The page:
- The Writers Strike has ended after 146 days, with an agreement reached between the Writers Guild of America and the AMPTP.
- The agreement is a tentative one, with all deal points agreed upon in principle, pending the drafting of final contract language.
- Writers should not return to work until specifically authorized by the Guild, but WGA picketing is suspended. Further details will be shared soon.
After 146 days, the Writers Strike is over thanks to an agreement reached late Sunday night, Sept. 24, according to Variety. While the Writers Guild of America has not authorized writers to get back to work until everything is finalized and organized, they are suspending all picketing and have announced that the fourth day of intensive negotiations with the AMPTP (The Alliance of Motion Picture and Television Producers) led to a tentative but strong agreement. According to the Guild, “an agreement in principle on all deal points” has been reached, though the fine print has not been made public. Watch this space for more information on the details of their negotiation. It remains to be seen how this will impact the SAG-AFTRA strike.
The WGA Negotiating Committee Announces the Strike’s End
The WGA Negotiating Committee sent out the news late Sunday night in a message that begins, “Dear Members,” and continues as follows:
“We have reached a tentative agreement on a new 2023 MBA, which is to say an agreement in principle on all deal points, subject to drafting final contract language.
“What we have won in this contract – most particularly, everything we have gained since May 2nd – is due to the willingness of this membership to exercise its power, to demonstrate its solidarity, to walk side-by-side, to endure the pain and uncertainty of the past 146 days. It is the leverage generated by your strike, in concert with the extraordinary support of our union siblings, that finally brought the companies back to the table to make a deal.
“We can say, with great pride, that this deal is exceptional – with meaningful gains and protections for writers in every sector of the membership.
“What remains now is for our staff to make sure everything we have agreed to is codified in final contract language. And though we are eager to share the details of what has been achieved with you, we cannot do that until the last “i” is dotted. To do so would complicate our ability to finish the job. So, as you have been patient with us before, we ask you to be patient again – one last time.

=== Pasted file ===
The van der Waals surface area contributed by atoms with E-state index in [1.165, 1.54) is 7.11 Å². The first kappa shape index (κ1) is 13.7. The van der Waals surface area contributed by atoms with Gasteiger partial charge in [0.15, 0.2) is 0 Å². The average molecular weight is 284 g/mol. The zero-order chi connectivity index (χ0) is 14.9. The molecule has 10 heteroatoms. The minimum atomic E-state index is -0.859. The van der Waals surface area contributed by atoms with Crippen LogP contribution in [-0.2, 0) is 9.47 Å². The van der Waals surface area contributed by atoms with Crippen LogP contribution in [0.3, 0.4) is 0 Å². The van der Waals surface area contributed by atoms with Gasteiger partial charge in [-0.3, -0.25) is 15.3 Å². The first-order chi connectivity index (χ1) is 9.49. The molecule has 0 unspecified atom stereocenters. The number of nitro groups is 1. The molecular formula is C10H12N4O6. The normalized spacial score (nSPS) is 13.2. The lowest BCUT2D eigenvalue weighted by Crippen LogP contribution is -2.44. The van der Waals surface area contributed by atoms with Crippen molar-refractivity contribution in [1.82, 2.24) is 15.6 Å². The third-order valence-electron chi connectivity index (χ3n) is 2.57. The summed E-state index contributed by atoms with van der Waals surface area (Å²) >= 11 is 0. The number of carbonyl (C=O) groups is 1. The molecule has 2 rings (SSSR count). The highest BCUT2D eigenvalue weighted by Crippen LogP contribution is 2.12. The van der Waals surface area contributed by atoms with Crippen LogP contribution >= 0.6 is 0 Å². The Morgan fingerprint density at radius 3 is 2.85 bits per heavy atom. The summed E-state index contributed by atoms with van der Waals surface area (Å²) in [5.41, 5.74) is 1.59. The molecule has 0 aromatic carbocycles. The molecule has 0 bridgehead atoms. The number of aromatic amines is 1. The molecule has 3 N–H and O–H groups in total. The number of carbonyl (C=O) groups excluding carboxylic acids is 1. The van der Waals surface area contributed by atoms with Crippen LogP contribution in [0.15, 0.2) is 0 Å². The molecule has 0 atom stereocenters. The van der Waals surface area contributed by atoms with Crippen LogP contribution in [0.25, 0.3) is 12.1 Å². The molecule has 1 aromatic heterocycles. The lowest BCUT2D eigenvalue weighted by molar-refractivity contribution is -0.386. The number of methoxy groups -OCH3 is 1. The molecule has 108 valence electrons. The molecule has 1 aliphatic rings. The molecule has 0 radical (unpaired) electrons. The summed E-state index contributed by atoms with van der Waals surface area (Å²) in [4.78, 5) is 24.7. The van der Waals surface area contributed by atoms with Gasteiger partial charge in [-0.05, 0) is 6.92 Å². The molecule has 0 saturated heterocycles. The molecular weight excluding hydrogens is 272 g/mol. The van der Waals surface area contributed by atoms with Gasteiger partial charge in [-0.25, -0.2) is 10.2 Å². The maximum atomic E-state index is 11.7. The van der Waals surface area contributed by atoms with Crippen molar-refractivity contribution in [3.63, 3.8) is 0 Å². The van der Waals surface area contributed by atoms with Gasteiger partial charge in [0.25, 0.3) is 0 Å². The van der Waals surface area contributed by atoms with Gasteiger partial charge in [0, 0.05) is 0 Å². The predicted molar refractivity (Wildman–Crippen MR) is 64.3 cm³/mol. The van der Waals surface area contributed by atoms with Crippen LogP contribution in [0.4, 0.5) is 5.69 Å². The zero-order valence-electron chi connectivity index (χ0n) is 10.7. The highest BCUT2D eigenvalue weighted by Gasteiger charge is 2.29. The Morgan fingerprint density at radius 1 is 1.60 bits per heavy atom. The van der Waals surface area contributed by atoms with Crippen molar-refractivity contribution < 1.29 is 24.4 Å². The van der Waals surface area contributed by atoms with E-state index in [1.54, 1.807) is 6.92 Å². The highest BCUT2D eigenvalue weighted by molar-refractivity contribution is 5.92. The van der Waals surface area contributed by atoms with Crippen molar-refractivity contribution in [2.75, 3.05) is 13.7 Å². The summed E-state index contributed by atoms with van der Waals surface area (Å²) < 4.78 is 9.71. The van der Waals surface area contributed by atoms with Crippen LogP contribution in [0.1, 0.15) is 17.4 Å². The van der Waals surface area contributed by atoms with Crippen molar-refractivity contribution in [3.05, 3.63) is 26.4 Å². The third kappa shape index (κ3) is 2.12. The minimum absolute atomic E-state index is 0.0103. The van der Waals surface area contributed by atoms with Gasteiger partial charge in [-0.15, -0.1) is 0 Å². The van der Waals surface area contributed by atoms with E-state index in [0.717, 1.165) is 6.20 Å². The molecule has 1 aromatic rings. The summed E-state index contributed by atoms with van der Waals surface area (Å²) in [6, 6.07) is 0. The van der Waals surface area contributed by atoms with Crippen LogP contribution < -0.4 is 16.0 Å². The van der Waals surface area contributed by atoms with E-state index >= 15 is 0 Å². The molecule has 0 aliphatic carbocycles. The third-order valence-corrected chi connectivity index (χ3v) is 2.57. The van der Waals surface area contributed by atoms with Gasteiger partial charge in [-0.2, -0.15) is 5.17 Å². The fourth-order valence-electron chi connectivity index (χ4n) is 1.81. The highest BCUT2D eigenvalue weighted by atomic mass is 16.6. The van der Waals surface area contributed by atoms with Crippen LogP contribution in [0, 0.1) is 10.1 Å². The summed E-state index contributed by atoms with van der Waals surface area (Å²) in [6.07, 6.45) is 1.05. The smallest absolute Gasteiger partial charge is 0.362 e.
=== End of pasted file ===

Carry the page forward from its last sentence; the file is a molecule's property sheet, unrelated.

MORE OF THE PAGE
“Once the Memorandum of Agreement with the AMPTP is complete, the Negotiating Committee will vote on whether to recommend the agreement and send it on to the WGAW Board and WGAE Council for approval. The Board and Council will then vote on whether to authorize a contract ratification vote by the membership.
“If that authorization is approved, the Board and Council would also vote on whether to lift the restraining order and end the strike at a certain date and time (to be determined) pending ratification. This would allow writers to return to work during the ratification vote, but would not affect the membership’s right to make a final determination on contract approval.
“Immediately after those leadership votes, which are tentatively scheduled for Tuesday if the language is settled, we will provide a comprehensive summary of the deal points and the Memorandum of Agreement. We will also convene meetings where members will have the opportunity to learn more about and assess the deal before voting on ratification.
“To be clear, no one is to return to work until specifically authorized to by the Guild. We are still on strike until then. But we are, as of today, suspending WGA picketing. Instead, if you are able, we encourage you to join the SAG-AFTRA picket lines this week.
“Finally, we appreciated your patience as you waited for news from us — and had to fend off rumors — during the last few days of the negotiation. Please wait for further information from the Guild. We will have more to share with you in the coming days, as we finalize the contract language and go through our unions’ processes.
“As always, thank you for your support. You will hear from us again very soon.”
Watch this space for more information as the news unfolds.
You can view the original article HERE.